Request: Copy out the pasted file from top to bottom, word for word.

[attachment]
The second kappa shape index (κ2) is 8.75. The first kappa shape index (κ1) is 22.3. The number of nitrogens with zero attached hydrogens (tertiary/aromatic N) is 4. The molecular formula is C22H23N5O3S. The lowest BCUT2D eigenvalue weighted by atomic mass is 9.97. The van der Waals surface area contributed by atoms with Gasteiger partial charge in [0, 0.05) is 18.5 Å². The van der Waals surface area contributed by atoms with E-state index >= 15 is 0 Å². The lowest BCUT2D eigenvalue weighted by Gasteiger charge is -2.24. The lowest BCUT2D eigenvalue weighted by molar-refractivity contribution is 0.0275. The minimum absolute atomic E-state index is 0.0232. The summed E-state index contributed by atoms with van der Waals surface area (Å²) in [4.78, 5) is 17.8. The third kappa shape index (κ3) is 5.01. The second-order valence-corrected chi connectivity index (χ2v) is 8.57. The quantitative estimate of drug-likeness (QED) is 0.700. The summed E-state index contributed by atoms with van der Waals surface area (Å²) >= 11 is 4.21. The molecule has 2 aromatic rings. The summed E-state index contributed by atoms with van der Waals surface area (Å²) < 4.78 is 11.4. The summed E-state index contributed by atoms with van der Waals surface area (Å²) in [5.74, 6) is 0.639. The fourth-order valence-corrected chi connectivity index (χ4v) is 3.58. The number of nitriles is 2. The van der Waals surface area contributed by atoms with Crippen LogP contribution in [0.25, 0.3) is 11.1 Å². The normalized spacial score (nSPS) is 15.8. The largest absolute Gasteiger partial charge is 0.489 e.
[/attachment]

The second kappa shape index (κ2) is 8.75. The first kappa shape index (κ1) is 22.3. The number of nitrogens with zero attached hydrogens (tertiary/aromatic N) is 4. The molecular formula is C22H23N5O3S. The lowest BCUT2D eigenvalue weighted by atomic mass is 9.97. The van der Waals surface area contributed by atoms with Gasteiger partial charge in [0, 0.05) is 18.5 Å². The van der Waals surface area contributed by atoms with E-state index >= 15 is 0 Å². The lowest BCUT2D eigenvalue weighted by Gasteiger charge is -2.24. The lowest BCUT2D eigenvalue weighted by molar-refractivity contribution is 0.0275. The minimum absolute atomic E-state index is 0.0232. The summed E-state index contributed by atoms with van der Waals surface area (Å²) in [4.78, 5) is 17.8. The third kappa shape index (κ3) is 5.01. The second-order valence-corrected chi connectivity index (χ2v) is 8.57. The quantitative estimate of drug-likeness (QED) is 0.700. The summed E-state index contributed by atoms with van der Waals surface area (Å²) >= 11 is 4.21. The molecule has 2 aromatic rings. The summed E-state index contributed by atoms with van der Waals surface area (Å²) < 4.78 is 11.4. The summed E-state index contributed by atoms with van der Waals surface area (Å²) in [5.74, 6) is 0.639. The fourth-order valence-corrected chi connectivity index (χ4v) is 3.58. The number of nitriles is 2. The van der Waals surface area contributed by atoms with Crippen LogP contribution in [0.25, 0.3) is 11.1 Å². The normalized spacial score (nSPS) is 15.8. The largest absolute Gasteiger partial charge is 0.489 e.